According to my research there are 454 business schools in the US that offer an MBA
I think everyone has a little bit of a different definition. Just curious as to everyone’s thoughts. Thought it might be interesting to discuss because I think there are many different answers to this question. An additional factor that complicates it, is what ranking system do you go by? Princeton Review? Businessweek? US News and Rankings? Something else?
I would say Top 20 but that’s from the perspective of an international candidate. My criteria for the “top MBA” is based on their job placement rate for international students and Gmat score (median score should be above 700). I have also observed that the job placement rates for schools outside top 20 starts falling sharply even for local candidates so it does not make sense to take tons of loans out and finding yourself searching for a job. Imo, the school’s brand name should do 80% of the work in finding the job.
Imo, if the school gets you your desired job without much hassle, then it’s not hacksaw and the top 20 schools seem to do that. And btw, I follow Businessweek’s ranking.
Top 10 or don’t bother wasting your time/money has been the mantra over the past decade. Then the recession hit and with finance crashing as it did, top 10 was no longer enough. Thus the new MBA ranking scale: Harvard, Stanford, Wharton or hacksaw.
Different schools are hacksaw for different specializations. NYU is hacksaw for most career tracks, but is non-hacksaw for finance. Berkeley and Michigan are non-hacksaw for many career tracks, but are hacksaw for finance. Discuss.
Stanford is a tippy-top school in general. But if we’re specifically talking about finance, Stanford wouldn’t even crack my top 5. For (non-VC, non-tech) finance, I’d choose both Chicago and Columbia over Stanford.
Yes, I found this phenomenon too. Kellogg comes at number 5th in BW’s ranking but apparently it’s a hub for consulting recruitment. I did not find any noticeable recruitment by top finance firms so I would it’s a hacksaw for finance people. Similarly, MIT & Berkley are great if you are a techie and want to start a start-up. The only school which is great at everything and is undeniably the best bs in the world is Harvard but idk why all the rankings don’t put them at 1st place.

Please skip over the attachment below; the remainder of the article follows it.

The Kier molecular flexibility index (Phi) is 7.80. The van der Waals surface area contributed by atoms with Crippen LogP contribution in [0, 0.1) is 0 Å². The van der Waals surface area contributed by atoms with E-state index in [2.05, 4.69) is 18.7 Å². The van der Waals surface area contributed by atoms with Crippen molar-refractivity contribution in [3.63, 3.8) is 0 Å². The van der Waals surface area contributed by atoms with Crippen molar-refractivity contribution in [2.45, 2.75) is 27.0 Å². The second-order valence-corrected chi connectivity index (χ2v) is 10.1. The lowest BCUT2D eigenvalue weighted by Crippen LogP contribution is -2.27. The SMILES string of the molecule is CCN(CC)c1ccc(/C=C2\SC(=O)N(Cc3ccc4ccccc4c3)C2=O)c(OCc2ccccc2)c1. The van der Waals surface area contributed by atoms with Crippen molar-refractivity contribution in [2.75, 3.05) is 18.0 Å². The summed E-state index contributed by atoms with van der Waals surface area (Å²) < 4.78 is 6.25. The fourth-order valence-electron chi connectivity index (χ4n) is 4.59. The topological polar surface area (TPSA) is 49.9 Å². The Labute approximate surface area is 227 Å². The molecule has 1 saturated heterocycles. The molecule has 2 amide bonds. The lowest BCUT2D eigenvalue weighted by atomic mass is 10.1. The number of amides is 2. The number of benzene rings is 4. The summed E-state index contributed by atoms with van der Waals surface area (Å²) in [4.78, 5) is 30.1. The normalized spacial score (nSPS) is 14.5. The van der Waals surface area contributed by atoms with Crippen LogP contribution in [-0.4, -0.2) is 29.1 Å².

Location is another thing which a prospective MBA needs to keep in mind. Somebody who wants a job in NYC might be better off by picking Columbia/NYU/Cornell than U.Chicago (Booth). You will get to use your MBA internship and alumni network in a much better way.
For me personally, I wouldn’t go anywhere outside of the top 5 (ROI not large enough imo), but from a hiring standpoint probably top 10. I disagree that it is down to top 2-3, I don’t think the list will ever become that narrow, regardless of competitiveness etc. There are just too many other ways of getting in front of people (alumni referrals, OCR, etc) that happen at way more than the top 2-3 schools that would make 3 or 4-10 “hacksaw” in the eyes of recruiters at top places. After that I think it drops off a bit.
I think I’d maybe call Berkeley or UCLA the start of hacksaw territory. U.S. NEWS – BEST BUSINESS SCHOOLS FOR MBA FINANCE #1 UNIVERSITY OF PENNSYLVANIA (WHARTON) #2 UNIVERSITY OF CHICAGO (BOOTH) #3 NEW YORK UNIVERSITY (STERN) #4 COLUMBIA UNIVERSITY #5 MASSACHUSETTS INSTITUTE OF TECHNOLOGY (SLOAN) #6 STANFORD UNIVERSITY #7 HARVARD UNIVERSITY #8 UNIVERSITY OF CALIFORNIA—BERKELEY (HAAS) #9 NORTHWESTERN UNIVERSITY (KELLOGG) #10 UNIVERSITY OF CALIFORNIA—LOS ANGELES (ANDERSON) #11 UNIVERSITY OF MICHIGAN—ANN ARBOR (ROSS)
I don’t work in a traditional financial services role, thus, I’m not certain what would qualify a financial services company as a ‘hacksaw’ employer. The other day, I posted a thread for some available equity research positions here in St. Louis as I know there are several people on this forum that dream about those types of roles, and they’re not my cup’o’tea. I figured St. Louis would be less competitive than New York/Chicago. The jobs were from RW Baird and Stifel Nicolaus… my question is, are those two firms considered hacksaw?